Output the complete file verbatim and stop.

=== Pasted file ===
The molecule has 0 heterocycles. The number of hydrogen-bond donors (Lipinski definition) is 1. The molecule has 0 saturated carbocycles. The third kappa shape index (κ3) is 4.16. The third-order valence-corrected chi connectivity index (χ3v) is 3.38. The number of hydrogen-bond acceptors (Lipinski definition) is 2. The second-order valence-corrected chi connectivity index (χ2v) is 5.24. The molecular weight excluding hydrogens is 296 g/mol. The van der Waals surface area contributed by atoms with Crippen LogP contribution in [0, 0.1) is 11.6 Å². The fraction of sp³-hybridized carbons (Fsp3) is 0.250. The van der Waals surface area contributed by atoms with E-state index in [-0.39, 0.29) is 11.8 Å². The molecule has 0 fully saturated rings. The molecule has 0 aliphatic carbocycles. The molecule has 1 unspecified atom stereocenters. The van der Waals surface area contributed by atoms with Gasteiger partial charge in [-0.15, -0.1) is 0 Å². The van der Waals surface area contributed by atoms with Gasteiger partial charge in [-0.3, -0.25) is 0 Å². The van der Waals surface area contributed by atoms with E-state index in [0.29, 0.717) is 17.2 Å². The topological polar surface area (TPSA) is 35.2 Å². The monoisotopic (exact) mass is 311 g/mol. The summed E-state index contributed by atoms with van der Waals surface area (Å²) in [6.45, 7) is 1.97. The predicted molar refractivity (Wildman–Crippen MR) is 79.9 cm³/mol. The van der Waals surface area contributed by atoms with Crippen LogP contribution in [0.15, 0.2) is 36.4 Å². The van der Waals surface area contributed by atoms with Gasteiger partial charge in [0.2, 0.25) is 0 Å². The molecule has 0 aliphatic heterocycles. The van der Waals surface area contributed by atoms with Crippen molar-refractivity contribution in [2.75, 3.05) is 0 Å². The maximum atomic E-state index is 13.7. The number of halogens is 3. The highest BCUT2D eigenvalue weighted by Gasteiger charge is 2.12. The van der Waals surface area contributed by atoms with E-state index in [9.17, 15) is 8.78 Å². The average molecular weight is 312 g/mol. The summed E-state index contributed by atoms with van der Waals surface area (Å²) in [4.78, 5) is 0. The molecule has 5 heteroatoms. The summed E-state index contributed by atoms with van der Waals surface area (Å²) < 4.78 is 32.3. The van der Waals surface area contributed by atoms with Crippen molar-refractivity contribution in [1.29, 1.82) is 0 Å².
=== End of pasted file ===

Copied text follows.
The molecule has 0 heterocycles. The number of hydrogen-bond donors (Lipinski definition) is 1. The molecule has 0 saturated carbocycles. The third kappa shape index (κ3) is 4.16. The third-order valence-corrected chi connectivity index (χ3v) is 3.38. The number of hydrogen-bond acceptors (Lipinski definition) is 2. The second-order valence-corrected chi connectivity index (χ2v) is 5.24. The molecular weight excluding hydrogens is 296 g/mol. The van der Waals surface area contributed by atoms with Crippen LogP contribution in [0, 0.1) is 11.6 Å². The fraction of sp³-hybridized carbons (Fsp3) is 0.250. The van der Waals surface area contributed by atoms with E-state index in [-0.39, 0.29) is 11.8 Å². The molecule has 0 fully saturated rings. The molecule has 0 aliphatic carbocycles. The molecule has 1 unspecified atom stereocenters. The van der Waals surface area contributed by atoms with Gasteiger partial charge in [-0.15, -0.1) is 0 Å². The van der Waals surface area contributed by atoms with Gasteiger partial charge in [-0.3, -0.25) is 0 Å². The van der Waals surface area contributed by atoms with E-state index in [0.29, 0.717) is 17.2 Å². The topological polar surface area (TPSA) is 35.2 Å². The monoisotopic (exact) mass is 311 g/mol. The summed E-state index contributed by atoms with van der Waals surface area (Å²) in [6.45, 7) is 1.97. The predicted molar refractivity (Wildman–Crippen MR) is 79.9 cm³/mol. The van der Waals surface area contributed by atoms with Crippen LogP contribution in [0.15, 0.2) is 36.4 Å². The van der Waals surface area contributed by atoms with Gasteiger partial charge in [0.2, 0.25) is 0 Å². The molecule has 0 aliphatic heterocycles. The van der Waals surface area contributed by atoms with Crippen molar-refractivity contribution in [2.75, 3.05) is 0 Å². The maximum atomic E-state index is 13.7. The number of halogens is 3. The highest BCUT2D eigenvalue weighted by Gasteiger charge is 2.12. The van der Waals surface area contributed by atoms with E-state index in [9.17, 15) is 8.78 Å². The average molecular weight is 312 g/mol. The summed E-state index contributed by atoms with van der Waals surface area (Å²) in [4.78, 5) is 0. The molecule has 5 heteroatoms. The summed E-state index contributed by atoms with van der Waals surface area (Å²) < 4.78 is 32.3. The van der Waals surface area contributed by atoms with Crippen molar-refractivity contribution in [1.29, 1.82) is 0 Å².